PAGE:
Recently a new chapter of my reinvestigation of material from the Early Cretaceous of Argentina has been published in the journal New Phytologist.
This is the second work stemming from my visit to the Natural History Museum in London (funded by the marvelous SYNTHESYS scheme), where I had the opportunity give a new look at the many cycad taxa described by Sergio Archangelsky from the Baqueró group in Patagonia (for the first work, see here).
Among these fossils, there was a very peculiar taxon named Mesodescolea plicata. This fossil leaf presents deep incisions in its margin (lobes), with each section having multiple teeth. The vein pattern is unlike many other plants, with veins ‘fusing’ in a very irregular net. This fossil leaf was first tentatively assigned to the cycads, and later reinvestigation seemed to indicate a relationship with the South African genus Stangeria.
During my doctoral work, I had the opportunity to look at the anatomy of Stangeria in great detail, and after observing the cuticle of Mesodescolea using both light and confocal microscopy I realized that this taxon had only superficial similarities with the South African cycad. On the other hand, many characters of Mesodescolea would suggest an angiosperm affinity.
Together with Leandro Martinez (who observed and photographed specimens in Argentinian collections and investigated the ultrastructure of the cuticle), Garland Upchurch and James Doyle (who helped with their knowledge of cuticular anatomy of fossil and extant angiosperms and their early evolution), we decided to reinvestigate this taxon more in detail. In the resulting article, we discuss the angiosperm interpretation and we test the placement of Mesodescolea within the angiosperms in three different backbones topologies, using exploratory methods (such as RoguePlots) and formal Bayesian hypothesis testing to understand the uncertainty in the analyses. The strongest placements appear to be either in Austrobaileyales or Chloranthales.
So why is Mesodescolea so interesting?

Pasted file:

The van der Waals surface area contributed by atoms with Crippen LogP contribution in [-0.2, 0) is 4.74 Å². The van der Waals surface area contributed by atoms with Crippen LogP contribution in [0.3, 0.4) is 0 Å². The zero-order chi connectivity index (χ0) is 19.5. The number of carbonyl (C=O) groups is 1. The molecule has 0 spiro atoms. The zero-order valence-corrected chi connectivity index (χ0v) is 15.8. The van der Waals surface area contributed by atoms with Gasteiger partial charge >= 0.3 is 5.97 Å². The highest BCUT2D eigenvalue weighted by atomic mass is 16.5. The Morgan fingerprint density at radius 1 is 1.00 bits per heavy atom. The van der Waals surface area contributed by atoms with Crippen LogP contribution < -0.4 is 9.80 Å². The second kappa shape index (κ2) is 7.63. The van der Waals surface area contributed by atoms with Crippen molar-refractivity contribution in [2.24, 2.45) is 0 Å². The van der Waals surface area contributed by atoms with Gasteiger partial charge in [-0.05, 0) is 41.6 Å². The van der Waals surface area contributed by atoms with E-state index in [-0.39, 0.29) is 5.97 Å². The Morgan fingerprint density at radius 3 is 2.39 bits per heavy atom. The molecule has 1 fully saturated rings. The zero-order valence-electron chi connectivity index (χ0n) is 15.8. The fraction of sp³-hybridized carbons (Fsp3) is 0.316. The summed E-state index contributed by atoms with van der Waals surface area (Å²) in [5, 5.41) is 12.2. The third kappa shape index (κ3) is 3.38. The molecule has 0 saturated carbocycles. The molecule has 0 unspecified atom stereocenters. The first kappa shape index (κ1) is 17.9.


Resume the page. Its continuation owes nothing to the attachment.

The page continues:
First, it presents an unexpected combination of traits for a member of the ANITA grade. Extant Austrobaileyales and Chloranthales have entire leaves or leaves with toothed margins. This indicates that the morphology of the extant members of these groups is not entirely predictive of the morphology of their fossil relatives, and that extinction and other processes have removed many unique morphological combinations.
Second, it shares many traits with coeval leaves that had been previously assigned to the Eudicots. These leaves could have indeed been produced by members of a related group, a completely extinct lineage of angiosperms that originated during the early radiation of the flowering plants.
Third, it is a locally abundant angiosperm leaf in a rich flora mostly dominated by gymnosperms. Though the Anfiteatro de Ticó presents a relatively high diversity of gymnosperms and ferns, angiosperms are still quite rare. Mesodescolea would be the most abundant angiosperm in the flora, and one of the most abundant in South America during the Aptian.
I hope that this finding will help to stimulate further research in the unknowns of the Early Cretaceous radiation of the angiosperms, and reignite the study of problematic fossils with an uncertain placement that could illuminate the patterns and processes of the origin of the flowering plants.